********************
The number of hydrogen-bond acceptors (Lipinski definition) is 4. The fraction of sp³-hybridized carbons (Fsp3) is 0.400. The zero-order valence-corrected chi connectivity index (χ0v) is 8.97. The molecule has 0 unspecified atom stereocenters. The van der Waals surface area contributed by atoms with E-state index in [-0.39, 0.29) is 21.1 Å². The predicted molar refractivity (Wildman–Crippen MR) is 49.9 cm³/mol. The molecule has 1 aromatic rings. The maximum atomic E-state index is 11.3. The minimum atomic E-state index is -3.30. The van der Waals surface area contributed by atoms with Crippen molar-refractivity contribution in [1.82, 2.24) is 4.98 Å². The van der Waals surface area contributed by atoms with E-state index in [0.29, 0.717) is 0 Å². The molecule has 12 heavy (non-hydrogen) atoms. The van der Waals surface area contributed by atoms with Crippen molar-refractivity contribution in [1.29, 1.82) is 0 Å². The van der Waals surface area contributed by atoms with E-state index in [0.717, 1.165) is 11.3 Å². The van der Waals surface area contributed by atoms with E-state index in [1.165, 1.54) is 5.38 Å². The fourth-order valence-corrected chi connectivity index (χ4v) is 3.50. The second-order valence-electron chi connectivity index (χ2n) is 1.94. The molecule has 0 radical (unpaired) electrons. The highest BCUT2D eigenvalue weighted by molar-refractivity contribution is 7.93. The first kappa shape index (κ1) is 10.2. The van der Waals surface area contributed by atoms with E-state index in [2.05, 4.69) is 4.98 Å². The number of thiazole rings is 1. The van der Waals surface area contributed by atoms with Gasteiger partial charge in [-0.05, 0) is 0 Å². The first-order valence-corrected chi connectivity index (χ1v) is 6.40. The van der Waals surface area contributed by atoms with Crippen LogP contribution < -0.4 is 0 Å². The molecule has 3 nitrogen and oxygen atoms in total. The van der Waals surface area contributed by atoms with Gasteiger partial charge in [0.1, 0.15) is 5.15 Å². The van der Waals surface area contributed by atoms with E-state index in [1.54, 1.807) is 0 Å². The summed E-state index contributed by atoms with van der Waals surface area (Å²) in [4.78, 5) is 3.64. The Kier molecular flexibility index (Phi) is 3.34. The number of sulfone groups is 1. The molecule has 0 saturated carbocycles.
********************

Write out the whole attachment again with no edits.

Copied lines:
The number of hydrogen-bond acceptors (Lipinski definition) is 4. The fraction of sp³-hybridized carbons (Fsp3) is 0.400. The zero-order valence-corrected chi connectivity index (χ0v) is 8.97. The molecule has 0 unspecified atom stereocenters. The van der Waals surface area contributed by atoms with E-state index in [-0.39, 0.29) is 21.1 Å². The predicted molar refractivity (Wildman–Crippen MR) is 49.9 cm³/mol. The molecule has 1 aromatic rings. The maximum atomic E-state index is 11.3. The minimum atomic E-state index is -3.30. The van der Waals surface area contributed by atoms with Crippen molar-refractivity contribution in [1.82, 2.24) is 4.98 Å². The van der Waals surface area contributed by atoms with E-state index in [0.29, 0.717) is 0 Å². The molecule has 12 heavy (non-hydrogen) atoms. The van der Waals surface area contributed by atoms with Crippen molar-refractivity contribution in [1.29, 1.82) is 0 Å². The van der Waals surface area contributed by atoms with E-state index in [0.717, 1.165) is 11.3 Å². The van der Waals surface area contributed by atoms with E-state index in [1.165, 1.54) is 5.38 Å². The fourth-order valence-corrected chi connectivity index (χ4v) is 3.50. The second-order valence-electron chi connectivity index (χ2n) is 1.94. The molecule has 0 radical (unpaired) electrons. The highest BCUT2D eigenvalue weighted by molar-refractivity contribution is 7.93. The first kappa shape index (κ1) is 10.2. The van der Waals surface area contributed by atoms with E-state index in [2.05, 4.69) is 4.98 Å². The number of thiazole rings is 1. The van der Waals surface area contributed by atoms with Gasteiger partial charge in [-0.05, 0) is 0 Å². The first-order valence-corrected chi connectivity index (χ1v) is 6.40. The van der Waals surface area contributed by atoms with Crippen LogP contribution < -0.4 is 0 Å². The molecule has 3 nitrogen and oxygen atoms in total. The van der Waals surface area contributed by atoms with Gasteiger partial charge in [0.1, 0.15) is 5.15 Å². The van der Waals surface area contributed by atoms with E-state index in [1.54, 1.807) is 0 Å². The summed E-state index contributed by atoms with van der Waals surface area (Å²) in [4.78, 5) is 3.64. The Kier molecular flexibility index (Phi) is 3.34. The number of sulfone groups is 1. The molecule has 0 saturated carbocycles.